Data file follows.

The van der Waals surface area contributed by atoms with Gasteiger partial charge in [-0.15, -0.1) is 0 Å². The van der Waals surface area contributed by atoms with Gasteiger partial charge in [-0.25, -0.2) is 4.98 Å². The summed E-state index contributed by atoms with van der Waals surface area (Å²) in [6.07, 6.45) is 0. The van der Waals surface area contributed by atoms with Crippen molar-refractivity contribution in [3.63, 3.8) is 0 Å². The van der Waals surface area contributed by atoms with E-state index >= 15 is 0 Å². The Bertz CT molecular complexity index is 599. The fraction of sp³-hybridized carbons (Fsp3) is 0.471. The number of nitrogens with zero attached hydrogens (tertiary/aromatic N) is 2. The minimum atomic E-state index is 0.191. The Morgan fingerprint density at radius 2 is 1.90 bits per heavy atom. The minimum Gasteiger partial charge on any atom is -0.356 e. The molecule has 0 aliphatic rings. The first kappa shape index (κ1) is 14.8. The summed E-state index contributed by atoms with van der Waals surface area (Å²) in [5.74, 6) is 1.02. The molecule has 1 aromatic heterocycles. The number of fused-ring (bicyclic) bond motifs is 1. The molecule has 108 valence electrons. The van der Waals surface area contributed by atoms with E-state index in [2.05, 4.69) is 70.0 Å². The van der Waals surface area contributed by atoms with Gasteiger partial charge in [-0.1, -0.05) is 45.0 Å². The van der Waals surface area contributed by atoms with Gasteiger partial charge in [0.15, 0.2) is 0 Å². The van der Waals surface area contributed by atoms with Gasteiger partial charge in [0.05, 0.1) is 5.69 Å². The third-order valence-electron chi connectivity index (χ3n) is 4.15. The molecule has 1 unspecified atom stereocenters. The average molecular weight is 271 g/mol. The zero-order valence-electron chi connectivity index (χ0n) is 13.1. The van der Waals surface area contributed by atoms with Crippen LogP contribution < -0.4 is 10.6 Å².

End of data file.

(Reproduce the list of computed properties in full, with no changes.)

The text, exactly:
The van der Waals surface area contributed by atoms with Gasteiger partial charge in [-0.15, -0.1) is 0 Å². The van der Waals surface area contributed by atoms with Gasteiger partial charge in [-0.25, -0.2) is 4.98 Å². The summed E-state index contributed by atoms with van der Waals surface area (Å²) in [6.07, 6.45) is 0. The van der Waals surface area contributed by atoms with Crippen molar-refractivity contribution in [3.63, 3.8) is 0 Å². The van der Waals surface area contributed by atoms with E-state index >= 15 is 0 Å². The Bertz CT molecular complexity index is 599. The fraction of sp³-hybridized carbons (Fsp3) is 0.471. The number of nitrogens with zero attached hydrogens (tertiary/aromatic N) is 2. The minimum atomic E-state index is 0.191. The Morgan fingerprint density at radius 2 is 1.90 bits per heavy atom. The minimum Gasteiger partial charge on any atom is -0.356 e. The molecule has 0 aliphatic rings. The first kappa shape index (κ1) is 14.8. The summed E-state index contributed by atoms with van der Waals surface area (Å²) in [5.74, 6) is 1.02. The molecule has 1 aromatic heterocycles. The number of fused-ring (bicyclic) bond motifs is 1. The molecule has 108 valence electrons. The van der Waals surface area contributed by atoms with E-state index in [2.05, 4.69) is 70.0 Å². The van der Waals surface area contributed by atoms with Gasteiger partial charge in [-0.1, -0.05) is 45.0 Å². The van der Waals surface area contributed by atoms with Gasteiger partial charge in [0.15, 0.2) is 0 Å². The van der Waals surface area contributed by atoms with Gasteiger partial charge in [0.05, 0.1) is 5.69 Å². The third-order valence-electron chi connectivity index (χ3n) is 4.15. The molecule has 1 unspecified atom stereocenters. The average molecular weight is 271 g/mol. The zero-order valence-electron chi connectivity index (χ0n) is 13.1. The van der Waals surface area contributed by atoms with Crippen LogP contribution < -0.4 is 10.6 Å².